Similar to many students, Sonia found the past year to be difficult due to the COVID pandemic. However, she notes that each and every year of her studies at UC Davis, especially within the Civil and Environmental Engineering Department, have been rewarding and invaluable to her academic, professional and personal development. After positions as assistant children’s librarian, website designer, and sales associate at a flower shop, Sonia was thrilled to become a student assistant at the National Center for Sustainable Transportation (NCST) at the beginning of her sophomore year. In this role, Sonia was exposed to cutting-edge transportation research as a content creator and editor for the center. This work then led to opportunities to contribute directly to research conducted by the Institute of Transportation Studies at UC Davis, where Sonia had the opportunity to work on various projects pertaining to road safety, travel behavior, and benefit-cost analysis. Starting in early 2021, Sonia interned the transportation consulting firm Fehr & Peers, located in Sacramento, California. Since graduating in June, Sonia is now working as a transportation engineer/planner with Fehr & Peers.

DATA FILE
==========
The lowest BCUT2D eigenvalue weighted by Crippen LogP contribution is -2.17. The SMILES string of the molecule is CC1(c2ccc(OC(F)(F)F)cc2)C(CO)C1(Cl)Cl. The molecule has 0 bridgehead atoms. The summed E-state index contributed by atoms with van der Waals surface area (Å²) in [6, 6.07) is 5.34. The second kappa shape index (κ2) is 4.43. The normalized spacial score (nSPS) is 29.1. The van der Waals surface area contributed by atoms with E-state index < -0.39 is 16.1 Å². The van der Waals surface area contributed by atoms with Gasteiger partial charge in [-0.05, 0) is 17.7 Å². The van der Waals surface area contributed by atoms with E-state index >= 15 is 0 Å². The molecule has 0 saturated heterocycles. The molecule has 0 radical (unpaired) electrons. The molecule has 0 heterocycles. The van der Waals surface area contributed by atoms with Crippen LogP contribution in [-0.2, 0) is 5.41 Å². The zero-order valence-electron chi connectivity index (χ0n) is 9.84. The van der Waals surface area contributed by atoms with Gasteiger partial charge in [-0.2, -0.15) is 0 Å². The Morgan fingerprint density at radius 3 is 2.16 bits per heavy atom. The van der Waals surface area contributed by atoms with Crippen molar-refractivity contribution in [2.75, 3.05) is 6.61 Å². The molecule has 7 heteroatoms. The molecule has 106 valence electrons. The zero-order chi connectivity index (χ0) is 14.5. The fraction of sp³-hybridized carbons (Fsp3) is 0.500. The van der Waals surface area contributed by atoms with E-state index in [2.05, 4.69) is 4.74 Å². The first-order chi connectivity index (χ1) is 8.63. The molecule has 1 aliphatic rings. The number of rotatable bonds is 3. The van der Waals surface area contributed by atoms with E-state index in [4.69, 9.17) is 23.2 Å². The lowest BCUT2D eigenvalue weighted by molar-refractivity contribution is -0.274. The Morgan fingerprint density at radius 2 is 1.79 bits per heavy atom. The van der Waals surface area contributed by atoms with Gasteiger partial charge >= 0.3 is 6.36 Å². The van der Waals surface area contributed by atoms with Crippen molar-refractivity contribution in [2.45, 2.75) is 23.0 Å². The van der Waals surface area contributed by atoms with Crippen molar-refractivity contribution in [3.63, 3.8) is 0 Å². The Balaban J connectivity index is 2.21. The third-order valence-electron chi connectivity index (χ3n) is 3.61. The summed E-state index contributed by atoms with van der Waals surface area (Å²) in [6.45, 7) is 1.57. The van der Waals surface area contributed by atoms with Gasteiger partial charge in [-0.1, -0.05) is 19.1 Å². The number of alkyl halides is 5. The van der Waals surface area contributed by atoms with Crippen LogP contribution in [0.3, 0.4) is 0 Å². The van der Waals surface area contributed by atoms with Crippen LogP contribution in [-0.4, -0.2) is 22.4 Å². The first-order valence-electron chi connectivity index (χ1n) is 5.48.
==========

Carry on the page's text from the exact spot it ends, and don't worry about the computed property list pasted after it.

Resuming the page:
Sonia is the recipient of the Women’s Transportation Seminar (WTS) Sharon D. Banks Undergraduate Leadership Scholarship (January 2021), WTS Bimla G. Rhinehart Undergraduate Leadership Scholarship (January 2020), California Transportation Foundation Board Scholarship (December 2019), and NCST Undergraduate Research Summer Fellow (June to September 2019). She advises incoming students to find fascinating and useful classes outside the program of study. She also advises students to never miss office hours! 

Sonia’s long-term goal is to better the lives of Californians by facilitating the adoption of safe, sustainable, and affordable transportation options, especially through the expansion of public transit and active travel. Coming into the transportation field as a mixed-race and low-income person, Sonia has personally experienced the challenges and successes of navigating the world and hopes to create the most equitable outcomes possible in the communities she will serve in the future. Sonia feels that the transportation decisions we make today will have a significant downstream impact on how our communities recover from the pandemic, police violence, and environmental justice issues.